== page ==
Characterising novel DNA damage repair mechanisms in Staphylococcus aureus

Year of award: 2022


  • Dr Charles Winterhalter

    Newcastle University, United Kingdom

Project summary

Treatment of bacteria with several classes of antibiotics leads to generation of reactive oxygen species that damages DNA. Single and double-strand DNA breaks result in genetic instability and cell death if not repaired, however at present we lack a full understanding of damage repair pathways.

To address this, I developed a novel CrispR-Cas approach to introduce one single or double-strand break at a defined position on the bacterial chromosome. As proof of concept, I used this to identify novel proteins essential for DNA repair in the model organism Bacillus subtilis. I have now adapted this to study DNA repair in the related bacterium Staphylococcus aureus, a critical drug-resistant pathogen. Importantly, my preliminary data showed that homologs of Bacillus proteins are also indispensable for DNA repair in S.aureus.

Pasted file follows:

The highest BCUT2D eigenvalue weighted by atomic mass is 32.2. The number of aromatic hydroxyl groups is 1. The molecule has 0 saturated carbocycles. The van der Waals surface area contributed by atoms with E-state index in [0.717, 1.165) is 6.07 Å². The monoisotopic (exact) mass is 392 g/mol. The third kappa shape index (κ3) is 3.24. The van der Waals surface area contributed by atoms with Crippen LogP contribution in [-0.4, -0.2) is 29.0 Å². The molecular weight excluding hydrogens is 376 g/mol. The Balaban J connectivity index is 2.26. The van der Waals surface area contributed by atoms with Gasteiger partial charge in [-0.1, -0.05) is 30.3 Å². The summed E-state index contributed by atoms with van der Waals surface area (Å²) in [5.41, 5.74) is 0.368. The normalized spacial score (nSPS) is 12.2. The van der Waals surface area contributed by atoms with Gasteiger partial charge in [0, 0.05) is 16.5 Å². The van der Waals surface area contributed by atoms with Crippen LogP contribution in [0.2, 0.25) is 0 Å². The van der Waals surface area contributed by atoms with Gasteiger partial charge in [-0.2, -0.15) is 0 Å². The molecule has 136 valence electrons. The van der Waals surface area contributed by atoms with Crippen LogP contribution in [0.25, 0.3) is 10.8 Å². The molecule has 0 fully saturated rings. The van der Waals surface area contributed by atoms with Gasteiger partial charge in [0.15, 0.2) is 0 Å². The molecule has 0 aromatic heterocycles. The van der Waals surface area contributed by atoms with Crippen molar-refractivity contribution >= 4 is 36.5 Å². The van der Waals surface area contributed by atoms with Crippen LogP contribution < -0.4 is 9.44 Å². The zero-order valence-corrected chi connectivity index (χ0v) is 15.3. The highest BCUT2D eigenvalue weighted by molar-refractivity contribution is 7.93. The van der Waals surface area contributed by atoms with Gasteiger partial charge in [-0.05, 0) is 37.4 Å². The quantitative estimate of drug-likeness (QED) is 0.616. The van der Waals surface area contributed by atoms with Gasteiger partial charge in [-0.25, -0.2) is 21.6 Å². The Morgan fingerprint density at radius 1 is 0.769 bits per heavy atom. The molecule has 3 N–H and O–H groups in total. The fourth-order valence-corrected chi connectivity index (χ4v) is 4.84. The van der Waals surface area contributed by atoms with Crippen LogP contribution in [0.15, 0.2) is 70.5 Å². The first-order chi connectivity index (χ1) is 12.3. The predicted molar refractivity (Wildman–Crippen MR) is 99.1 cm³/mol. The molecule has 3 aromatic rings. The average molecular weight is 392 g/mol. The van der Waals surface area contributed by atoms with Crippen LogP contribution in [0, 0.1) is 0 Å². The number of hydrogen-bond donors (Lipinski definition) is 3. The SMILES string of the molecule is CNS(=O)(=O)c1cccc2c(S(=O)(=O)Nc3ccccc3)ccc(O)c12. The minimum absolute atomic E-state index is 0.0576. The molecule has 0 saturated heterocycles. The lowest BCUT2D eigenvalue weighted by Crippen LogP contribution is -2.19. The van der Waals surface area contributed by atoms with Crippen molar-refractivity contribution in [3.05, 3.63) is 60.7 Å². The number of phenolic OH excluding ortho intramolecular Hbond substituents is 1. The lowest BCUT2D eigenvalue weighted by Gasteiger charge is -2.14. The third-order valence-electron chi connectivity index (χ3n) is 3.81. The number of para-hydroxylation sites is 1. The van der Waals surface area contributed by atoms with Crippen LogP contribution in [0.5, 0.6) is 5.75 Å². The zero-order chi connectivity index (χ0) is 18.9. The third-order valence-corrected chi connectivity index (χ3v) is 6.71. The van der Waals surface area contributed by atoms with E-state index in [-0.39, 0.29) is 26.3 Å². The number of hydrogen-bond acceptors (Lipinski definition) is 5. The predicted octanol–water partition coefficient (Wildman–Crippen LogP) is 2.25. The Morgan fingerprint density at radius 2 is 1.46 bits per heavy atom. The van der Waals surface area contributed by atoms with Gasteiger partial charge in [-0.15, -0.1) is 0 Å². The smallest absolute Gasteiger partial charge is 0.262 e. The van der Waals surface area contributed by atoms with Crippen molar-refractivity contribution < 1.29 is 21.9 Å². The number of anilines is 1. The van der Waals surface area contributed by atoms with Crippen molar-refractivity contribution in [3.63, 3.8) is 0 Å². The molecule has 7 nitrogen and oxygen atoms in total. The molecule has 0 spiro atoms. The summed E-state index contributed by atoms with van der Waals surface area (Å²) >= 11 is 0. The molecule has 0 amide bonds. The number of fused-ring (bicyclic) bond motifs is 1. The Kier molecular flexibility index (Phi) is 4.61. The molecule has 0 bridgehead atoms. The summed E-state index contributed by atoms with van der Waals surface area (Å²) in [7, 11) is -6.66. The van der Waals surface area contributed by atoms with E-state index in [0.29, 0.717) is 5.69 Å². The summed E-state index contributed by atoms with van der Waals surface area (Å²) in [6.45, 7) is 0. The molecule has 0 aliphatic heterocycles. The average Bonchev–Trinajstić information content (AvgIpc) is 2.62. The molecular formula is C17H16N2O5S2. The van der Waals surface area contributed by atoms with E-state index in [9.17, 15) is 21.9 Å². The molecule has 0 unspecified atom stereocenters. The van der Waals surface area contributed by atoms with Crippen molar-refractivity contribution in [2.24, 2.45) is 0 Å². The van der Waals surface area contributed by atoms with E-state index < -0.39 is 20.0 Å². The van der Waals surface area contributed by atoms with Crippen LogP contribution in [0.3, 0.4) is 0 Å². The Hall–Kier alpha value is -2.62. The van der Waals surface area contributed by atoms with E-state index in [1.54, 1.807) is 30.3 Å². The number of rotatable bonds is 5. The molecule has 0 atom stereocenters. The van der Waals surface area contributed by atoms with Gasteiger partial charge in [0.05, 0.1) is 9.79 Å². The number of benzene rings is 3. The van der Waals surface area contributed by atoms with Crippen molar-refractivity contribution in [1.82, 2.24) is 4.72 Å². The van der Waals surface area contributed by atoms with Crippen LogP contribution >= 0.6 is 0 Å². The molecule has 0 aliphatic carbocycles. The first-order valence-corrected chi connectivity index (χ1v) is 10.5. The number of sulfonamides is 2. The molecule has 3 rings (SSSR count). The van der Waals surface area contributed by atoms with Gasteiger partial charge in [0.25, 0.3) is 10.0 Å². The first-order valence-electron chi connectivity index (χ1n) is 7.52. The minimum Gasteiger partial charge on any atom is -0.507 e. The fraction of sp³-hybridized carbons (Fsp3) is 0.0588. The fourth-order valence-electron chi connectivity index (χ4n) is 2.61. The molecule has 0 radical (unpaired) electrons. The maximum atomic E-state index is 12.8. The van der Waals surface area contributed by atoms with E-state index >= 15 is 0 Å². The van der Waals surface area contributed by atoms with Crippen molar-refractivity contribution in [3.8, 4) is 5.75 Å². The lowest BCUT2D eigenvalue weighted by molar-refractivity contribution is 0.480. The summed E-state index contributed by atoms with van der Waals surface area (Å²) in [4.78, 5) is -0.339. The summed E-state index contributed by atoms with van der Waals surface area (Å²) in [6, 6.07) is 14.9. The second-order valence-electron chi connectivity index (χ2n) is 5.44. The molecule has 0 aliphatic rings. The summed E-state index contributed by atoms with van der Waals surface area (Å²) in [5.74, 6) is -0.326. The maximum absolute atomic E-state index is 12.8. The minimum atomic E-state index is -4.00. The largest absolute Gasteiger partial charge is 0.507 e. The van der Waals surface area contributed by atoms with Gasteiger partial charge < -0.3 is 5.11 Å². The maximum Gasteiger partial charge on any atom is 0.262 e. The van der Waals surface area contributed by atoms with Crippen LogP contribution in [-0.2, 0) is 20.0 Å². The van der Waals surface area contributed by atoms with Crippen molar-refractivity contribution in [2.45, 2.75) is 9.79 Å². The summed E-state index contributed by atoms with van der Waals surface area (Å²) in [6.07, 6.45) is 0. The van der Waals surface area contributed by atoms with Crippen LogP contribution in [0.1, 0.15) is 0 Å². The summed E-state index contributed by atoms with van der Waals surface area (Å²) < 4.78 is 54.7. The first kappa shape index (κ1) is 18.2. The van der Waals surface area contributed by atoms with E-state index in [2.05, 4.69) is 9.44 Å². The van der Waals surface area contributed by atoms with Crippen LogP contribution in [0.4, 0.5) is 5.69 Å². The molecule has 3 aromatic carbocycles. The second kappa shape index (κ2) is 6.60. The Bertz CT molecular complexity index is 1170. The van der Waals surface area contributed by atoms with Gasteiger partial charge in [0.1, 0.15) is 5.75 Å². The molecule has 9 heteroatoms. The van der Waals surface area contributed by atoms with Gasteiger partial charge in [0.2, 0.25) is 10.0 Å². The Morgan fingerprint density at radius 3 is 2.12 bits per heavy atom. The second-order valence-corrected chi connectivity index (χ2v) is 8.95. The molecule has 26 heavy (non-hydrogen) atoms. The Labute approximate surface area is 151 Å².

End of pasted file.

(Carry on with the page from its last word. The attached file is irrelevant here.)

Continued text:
I will build on these findings to define the repertoire of proteins essential for S.aureus DNA repair and how they interact with one another during repair processes. I will investigate the requirement of repair pathways for virulence and their potential to be targeted by small molecule inhibitors. Collectively this work will define essential pathways for genome maintenance in an important human pathogen that may serve as targets for antibacterial drug development.